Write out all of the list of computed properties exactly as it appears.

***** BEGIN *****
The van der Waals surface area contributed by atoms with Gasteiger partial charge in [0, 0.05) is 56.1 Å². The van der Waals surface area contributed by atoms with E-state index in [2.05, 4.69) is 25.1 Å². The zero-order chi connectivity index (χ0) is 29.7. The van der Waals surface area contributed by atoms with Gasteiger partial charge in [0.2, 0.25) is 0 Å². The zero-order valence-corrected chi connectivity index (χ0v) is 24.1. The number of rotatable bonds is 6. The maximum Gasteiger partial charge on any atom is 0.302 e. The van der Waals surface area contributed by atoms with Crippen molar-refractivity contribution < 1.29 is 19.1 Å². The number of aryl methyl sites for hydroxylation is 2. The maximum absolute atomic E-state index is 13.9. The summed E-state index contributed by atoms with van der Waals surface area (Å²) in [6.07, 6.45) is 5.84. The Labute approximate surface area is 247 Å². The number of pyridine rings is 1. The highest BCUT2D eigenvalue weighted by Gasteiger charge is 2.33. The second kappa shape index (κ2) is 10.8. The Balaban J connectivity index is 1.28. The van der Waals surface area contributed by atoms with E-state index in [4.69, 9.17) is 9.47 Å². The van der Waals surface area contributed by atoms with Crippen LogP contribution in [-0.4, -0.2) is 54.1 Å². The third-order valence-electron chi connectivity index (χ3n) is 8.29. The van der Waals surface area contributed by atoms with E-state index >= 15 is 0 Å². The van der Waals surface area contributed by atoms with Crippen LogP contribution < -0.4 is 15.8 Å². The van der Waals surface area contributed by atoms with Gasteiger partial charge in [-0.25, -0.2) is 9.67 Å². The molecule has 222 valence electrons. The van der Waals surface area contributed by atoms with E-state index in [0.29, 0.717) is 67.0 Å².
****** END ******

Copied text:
The van der Waals surface area contributed by atoms with Gasteiger partial charge in [0, 0.05) is 56.1 Å². The van der Waals surface area contributed by atoms with E-state index in [2.05, 4.69) is 25.1 Å². The zero-order chi connectivity index (χ0) is 29.7. The van der Waals surface area contributed by atoms with Gasteiger partial charge in [0.2, 0.25) is 0 Å². The zero-order valence-corrected chi connectivity index (χ0v) is 24.1. The number of rotatable bonds is 6. The maximum Gasteiger partial charge on any atom is 0.302 e. The van der Waals surface area contributed by atoms with Crippen molar-refractivity contribution < 1.29 is 19.1 Å². The number of aryl methyl sites for hydroxylation is 2. The maximum absolute atomic E-state index is 13.9. The summed E-state index contributed by atoms with van der Waals surface area (Å²) in [6.07, 6.45) is 5.84. The Labute approximate surface area is 247 Å². The number of pyridine rings is 1. The highest BCUT2D eigenvalue weighted by Gasteiger charge is 2.33. The second kappa shape index (κ2) is 10.8. The Balaban J connectivity index is 1.28. The van der Waals surface area contributed by atoms with E-state index in [4.69, 9.17) is 9.47 Å². The van der Waals surface area contributed by atoms with Crippen LogP contribution in [-0.4, -0.2) is 54.1 Å². The third-order valence-electron chi connectivity index (χ3n) is 8.29. The van der Waals surface area contributed by atoms with E-state index >= 15 is 0 Å². The van der Waals surface area contributed by atoms with Crippen LogP contribution < -0.4 is 15.8 Å². The van der Waals surface area contributed by atoms with Gasteiger partial charge in [-0.25, -0.2) is 9.67 Å². The molecule has 222 valence electrons. The van der Waals surface area contributed by atoms with E-state index in [0.29, 0.717) is 67.0 Å².